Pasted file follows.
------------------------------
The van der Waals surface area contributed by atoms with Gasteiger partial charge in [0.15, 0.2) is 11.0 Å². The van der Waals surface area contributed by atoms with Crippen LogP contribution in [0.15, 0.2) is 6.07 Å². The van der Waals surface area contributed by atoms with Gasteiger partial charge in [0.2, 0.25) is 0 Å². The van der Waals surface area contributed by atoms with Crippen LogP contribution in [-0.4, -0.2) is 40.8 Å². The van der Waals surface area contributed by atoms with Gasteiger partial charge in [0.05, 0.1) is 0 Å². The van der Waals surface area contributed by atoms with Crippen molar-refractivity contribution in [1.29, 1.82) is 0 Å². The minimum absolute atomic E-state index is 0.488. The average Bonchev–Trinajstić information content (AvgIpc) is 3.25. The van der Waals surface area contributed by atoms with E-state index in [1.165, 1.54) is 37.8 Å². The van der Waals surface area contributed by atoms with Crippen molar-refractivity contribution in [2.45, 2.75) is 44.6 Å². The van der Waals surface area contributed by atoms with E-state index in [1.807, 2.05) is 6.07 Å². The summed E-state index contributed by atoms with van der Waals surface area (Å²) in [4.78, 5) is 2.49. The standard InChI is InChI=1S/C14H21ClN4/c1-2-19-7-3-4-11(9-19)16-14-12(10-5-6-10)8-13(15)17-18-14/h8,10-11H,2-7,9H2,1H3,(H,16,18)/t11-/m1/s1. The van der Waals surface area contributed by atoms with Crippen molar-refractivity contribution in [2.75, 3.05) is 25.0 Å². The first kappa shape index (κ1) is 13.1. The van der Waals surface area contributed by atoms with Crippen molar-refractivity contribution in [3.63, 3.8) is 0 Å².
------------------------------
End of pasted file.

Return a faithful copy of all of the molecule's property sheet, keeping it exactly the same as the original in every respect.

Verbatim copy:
The van der Waals surface area contributed by atoms with Gasteiger partial charge in [0.15, 0.2) is 11.0 Å². The van der Waals surface area contributed by atoms with Crippen LogP contribution in [0.15, 0.2) is 6.07 Å². The van der Waals surface area contributed by atoms with Gasteiger partial charge in [0.2, 0.25) is 0 Å². The van der Waals surface area contributed by atoms with Crippen LogP contribution in [-0.4, -0.2) is 40.8 Å². The van der Waals surface area contributed by atoms with Gasteiger partial charge in [0.05, 0.1) is 0 Å². The van der Waals surface area contributed by atoms with Crippen molar-refractivity contribution in [1.29, 1.82) is 0 Å². The minimum absolute atomic E-state index is 0.488. The average Bonchev–Trinajstić information content (AvgIpc) is 3.25. The van der Waals surface area contributed by atoms with E-state index in [1.165, 1.54) is 37.8 Å². The van der Waals surface area contributed by atoms with Crippen molar-refractivity contribution in [2.45, 2.75) is 44.6 Å². The van der Waals surface area contributed by atoms with E-state index in [1.807, 2.05) is 6.07 Å². The summed E-state index contributed by atoms with van der Waals surface area (Å²) in [4.78, 5) is 2.49. The standard InChI is InChI=1S/C14H21ClN4/c1-2-19-7-3-4-11(9-19)16-14-12(10-5-6-10)8-13(15)17-18-14/h8,10-11H,2-7,9H2,1H3,(H,16,18)/t11-/m1/s1. The van der Waals surface area contributed by atoms with Crippen molar-refractivity contribution in [2.75, 3.05) is 25.0 Å². The first kappa shape index (κ1) is 13.1. The van der Waals surface area contributed by atoms with Crippen molar-refractivity contribution in [3.63, 3.8) is 0 Å².